What I found especially enjoyable about reading Beauvoir’s The Second Sex and Gilman’s The Yellow Wallpaper together was the way in which Gilman’s text functioned as a sort of case study for Beauvoir’s questions surrounding femininity. I found the concept of “Mitsein” that Beauvoir references in The Second Sex to be of particular interest. Beauvoir writes that “Male and female stand opposed within a primordial Mitsein, and women has not broken it” (Beauvoir xlix). I was curious as to the meaning of the word and looked it up during my reading to discover that the phrase “primordial Mitsein” was coined by Heidegger. I referenced the Larousse online dictionary for a german- english translation of the word and was provided with the definition of “Verb: to go or come along”. A quick reference to Wikipedia for a synopsis of Heideggerian terminology tabbed “Mitsein” under a meaning of “Being-with”. According to the subsequent explanation provided by Wikipedia “The term ‘Being-with’ [Mitsein] refers to an ontological characteristic of the human being, that it is always already with others of its kind… it is a statement about the being of every human, that in the structures of its being-in-the-world one finds an implicit reference to other humans”. I found the concept of “Mitsein” to be in direct opposition with the Hegelian model of the “Other” which Beauvoir outlines at the very beginning of the text. I see the argument between humans as being naturally individualistic or communal as directly connected to this opposition and central to Beauvoir’s analysis of the role of sexuality in determining “gender” roles. As my research was obviously only very preliminary I am interested in exploring “Mitsein” in more depth in seminar and wonder what role this concept plays in Beauvoir’s later analysis of Freud’s theory and also how the concept of “Mitsein” might be analyzed in relation to Gilman’s The Yellow Wallpaper.
– Sophie Draper 2/9/15
In this post I would like to focus on an aspect of Appelfeld’s novel that wasn’t yet touched on in tutorial. The reoccurring allusion to the body as being an extension of the mind and spirit was something that I found particularly interesting in my reading. What brought my attention to this theme was the repetitive use of the word “movement” and I wondered about the implications of such repetition. Toward the end of the novel, the reader is told that, “Blanca’s life seemed to have slowly disintegrated. First her conversation, then the hasty marriage, and immediately afterword, her mother’s death. In those two ceremonies and in the funeral, parts of her soul were amputated. And after her father’s disappearance, her body was emptied of all its will” (218). I feel that this passage summarizes the way in which Blanca slowly loses touch with her mind (she has ended her studies, she in no longer immersed in books, silence overcomes the ease with which she once made conversation), her body (she is beaten and raped, she becomes ill, she is pushed beyond her physical limits w/ expectations at work and at home), and her soul (she has no ties to her ancestry, the family around her dies, she is Jewish yet feels out of place when confronted with Jewish spirituality). The body appeared to me to act as a vehicle of the mind in this novel; as Blanca moves farther from the person she once was mentally she continually describes a feeling of disconnectedness with her physical being. What is ironic however, is that as Blanca progressively loses touch with her physical and mental “self” she also seems to become stronger and more confident. I found the shift in Blanca’s perception of self to be both interesting and puzzling as it immedietely reflected for me a sort of spiritual journey or connection with an other-worldly power- this is of course a controversial issue in terms of Blanca’s character and the decisions she makes. I would love to hear what the rest of the class’s thoughts are on this.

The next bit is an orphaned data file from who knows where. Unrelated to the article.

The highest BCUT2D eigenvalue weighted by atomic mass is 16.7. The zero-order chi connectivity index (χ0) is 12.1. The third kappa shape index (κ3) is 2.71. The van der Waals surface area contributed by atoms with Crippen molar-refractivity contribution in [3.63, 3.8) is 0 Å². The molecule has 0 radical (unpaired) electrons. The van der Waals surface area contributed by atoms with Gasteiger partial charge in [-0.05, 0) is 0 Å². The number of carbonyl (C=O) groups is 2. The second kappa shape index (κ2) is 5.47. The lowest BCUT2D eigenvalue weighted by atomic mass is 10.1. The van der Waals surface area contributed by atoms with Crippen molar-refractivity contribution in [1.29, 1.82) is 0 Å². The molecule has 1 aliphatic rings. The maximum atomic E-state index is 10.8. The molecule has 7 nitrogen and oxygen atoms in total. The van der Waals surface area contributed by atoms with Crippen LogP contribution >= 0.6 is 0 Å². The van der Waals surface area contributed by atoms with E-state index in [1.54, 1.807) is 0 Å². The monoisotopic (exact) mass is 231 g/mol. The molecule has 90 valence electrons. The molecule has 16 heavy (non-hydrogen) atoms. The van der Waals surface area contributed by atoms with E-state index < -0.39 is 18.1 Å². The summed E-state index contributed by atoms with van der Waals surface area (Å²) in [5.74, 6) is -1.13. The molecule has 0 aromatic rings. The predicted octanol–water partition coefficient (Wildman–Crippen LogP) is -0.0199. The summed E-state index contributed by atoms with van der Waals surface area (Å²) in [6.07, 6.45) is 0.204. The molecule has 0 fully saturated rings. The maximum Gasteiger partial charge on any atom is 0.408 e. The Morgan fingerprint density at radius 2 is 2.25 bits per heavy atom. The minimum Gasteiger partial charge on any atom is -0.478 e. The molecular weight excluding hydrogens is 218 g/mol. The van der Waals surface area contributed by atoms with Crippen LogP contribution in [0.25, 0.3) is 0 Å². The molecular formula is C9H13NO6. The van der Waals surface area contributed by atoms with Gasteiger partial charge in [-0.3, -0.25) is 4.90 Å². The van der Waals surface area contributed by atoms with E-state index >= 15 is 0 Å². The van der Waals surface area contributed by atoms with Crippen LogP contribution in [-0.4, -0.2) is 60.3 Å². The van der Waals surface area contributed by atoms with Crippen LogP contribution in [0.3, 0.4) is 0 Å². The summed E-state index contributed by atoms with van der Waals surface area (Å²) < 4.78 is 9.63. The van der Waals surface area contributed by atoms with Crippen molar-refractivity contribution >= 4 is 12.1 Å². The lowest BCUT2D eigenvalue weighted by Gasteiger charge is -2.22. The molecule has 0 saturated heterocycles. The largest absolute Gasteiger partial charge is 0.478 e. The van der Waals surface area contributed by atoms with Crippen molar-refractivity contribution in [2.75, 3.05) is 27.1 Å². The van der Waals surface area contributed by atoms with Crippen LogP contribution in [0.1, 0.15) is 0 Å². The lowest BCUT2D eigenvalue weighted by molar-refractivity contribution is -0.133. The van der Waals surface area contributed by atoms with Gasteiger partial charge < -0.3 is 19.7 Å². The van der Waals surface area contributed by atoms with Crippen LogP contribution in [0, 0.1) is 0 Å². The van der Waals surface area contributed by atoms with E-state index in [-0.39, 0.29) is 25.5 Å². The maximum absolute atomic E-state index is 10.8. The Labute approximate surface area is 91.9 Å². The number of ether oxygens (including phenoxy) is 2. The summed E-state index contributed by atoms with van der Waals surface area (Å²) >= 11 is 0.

The focus on the concept of justice and frequent references to Homer in Plato’s Republic made me think about justice as portrayed in The Odyssey and The Penelopiad. In The Odyssey, the concept of “justice” is rather obscure; humans do not appear to have much agency and the concept of “fate” and often biased discretion of the Gods are given the most weight in terms of the successes and failures of each character. For example, Odysseus, the admirable hero of Homer’s tale, is repeatedly described as being extremely “unlucky”. The association that is made between Odysseus’ difficulty in returning to his home and duties as a king and father implies that the Gods often act in brash and childlike way without much thought to what is “just”. In terms of justice in The Penelopiad, the maids do not make it specifically clear how they want justice to be served but the implication is that Odysseus and Telemachus should have to pay for their hanging. In Republic, Socrates says he dissaproves of the negative protrayal of the Gods and lack of assertion by humans in The Odyssey. This being said, I don’t think Socrates would necessarily agree with the maids in The Penelopiad either. Are the maids not stepping outside the realm of their roles as servants by opposing their masters? Furthermore, to reference Professor Hendricks’s lecture from today, I thought about the different rankings of lives and how they could apply to the characters within The Odyssey and The Penelopiad. Is Penelople in what Socrates says most people believe to be the “best” category as someone who is unjust but appears just? Seeing as Penelope is haunted by guilt and the maids are haunted by vengeance I would say that Socrates’ argument appears to be true; it is best to be just AND appear just. But who, in either of these works, exhibits both traits?